Strange Arts & Visual Delights
Photo is in the public domain.
Creator:Jan Tomas - M. Manea, B. Teodorescu, Istoria românilor de la 1821 până în 1989, Ed. Didactică şi Pedagogică, Bucureşti, 1998, p. 188
Mihai Eminescu (1850 –1889) was a Romanian Romantic poet from Moldavia, and (according to Wikipedia) is generally regarded as the most influential Romanian poet. Several years ago, near the end of 2012, I worked on translating Eminescu’s Sonnet 1 from Romanian to English. Not knowing Romanian, I consulted an English translation, a French translation, Google Translate, and an on-line Romanian dictionary. To avoid a footnote, I added one line—the last line of the third stanza is an explanation of the story of Dochia (which I’ve spelled “Dokia” to clarify the pronunciation). I used Wikipedia to guess at the context of the tale of Dochia for the poem. I also had the help of a young woman from Romania who was excited about seeing the poem in English; she provided literal translations and comments on many words and lines.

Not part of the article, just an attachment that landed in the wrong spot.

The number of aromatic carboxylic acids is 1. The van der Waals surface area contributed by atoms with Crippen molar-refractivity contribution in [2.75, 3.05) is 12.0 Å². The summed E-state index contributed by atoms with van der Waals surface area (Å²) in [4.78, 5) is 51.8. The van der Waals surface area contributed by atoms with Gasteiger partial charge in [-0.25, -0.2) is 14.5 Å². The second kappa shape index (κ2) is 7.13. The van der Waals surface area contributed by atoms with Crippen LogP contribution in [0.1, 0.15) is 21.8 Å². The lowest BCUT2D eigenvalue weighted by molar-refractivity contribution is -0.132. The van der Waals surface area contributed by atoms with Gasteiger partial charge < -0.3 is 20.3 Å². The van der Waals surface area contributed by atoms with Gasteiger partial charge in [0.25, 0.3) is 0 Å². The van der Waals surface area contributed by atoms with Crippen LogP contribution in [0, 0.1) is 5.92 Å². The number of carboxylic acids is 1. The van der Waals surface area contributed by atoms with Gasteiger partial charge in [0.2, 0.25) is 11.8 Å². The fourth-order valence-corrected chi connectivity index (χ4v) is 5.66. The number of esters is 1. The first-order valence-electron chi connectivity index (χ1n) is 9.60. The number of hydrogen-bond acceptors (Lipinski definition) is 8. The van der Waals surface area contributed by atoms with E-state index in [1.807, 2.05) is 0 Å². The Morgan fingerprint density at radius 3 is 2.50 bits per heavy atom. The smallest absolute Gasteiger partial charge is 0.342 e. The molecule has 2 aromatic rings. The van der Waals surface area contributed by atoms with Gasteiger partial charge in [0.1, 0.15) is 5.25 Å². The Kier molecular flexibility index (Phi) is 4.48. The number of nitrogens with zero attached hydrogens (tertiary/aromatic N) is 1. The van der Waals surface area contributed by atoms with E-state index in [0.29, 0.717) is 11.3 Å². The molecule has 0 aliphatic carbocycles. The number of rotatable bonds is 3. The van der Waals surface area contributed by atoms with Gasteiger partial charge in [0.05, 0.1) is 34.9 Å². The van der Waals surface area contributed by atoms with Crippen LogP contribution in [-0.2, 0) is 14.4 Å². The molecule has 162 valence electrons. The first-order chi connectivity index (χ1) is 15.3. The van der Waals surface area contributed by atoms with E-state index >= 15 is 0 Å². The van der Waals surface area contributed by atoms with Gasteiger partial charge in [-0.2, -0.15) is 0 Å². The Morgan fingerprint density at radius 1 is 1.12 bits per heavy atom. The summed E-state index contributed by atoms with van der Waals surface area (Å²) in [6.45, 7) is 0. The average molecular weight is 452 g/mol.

Recently, I shared the poem with a friend with a background in Romanian folklore and literature. I was concerned about the switch from 2nd person to 1st person in the poem, but she assured me that it’s in the original, though the 2nd person has the sense of the French “on,” which in English can be quite awkwardly rendered as “one.” Using 1st person throughout would provide a more seamless reading experience, but for now I’m sticking with 2nd person in the octave.
My Linked-in connection says Dochia was not a fairy, but Eminescu thought otherwise, at least for the sake of the poem:
Outside, the leaves scatter. A fierce shower
beats its heavy drops against the pane,
while you pull out your frayed letters again
and relive a whole life in one short hour.
You hope no one knocks on your shut door
as you ponder things once said, the past’s refrain
of sweet nothings that soothe away cold rain.
You nod in pleasant daydreams by the fire.
Lost in that thought, as mist fills up my room,
I call to mind Dokia’s fairy sighs.
In dead winter she coveted spring’s bloom.
The rustling of a skirt is in my ear…
Footsteps lightly skip from stair to stair…
Those elegant cold fingers press my eyes.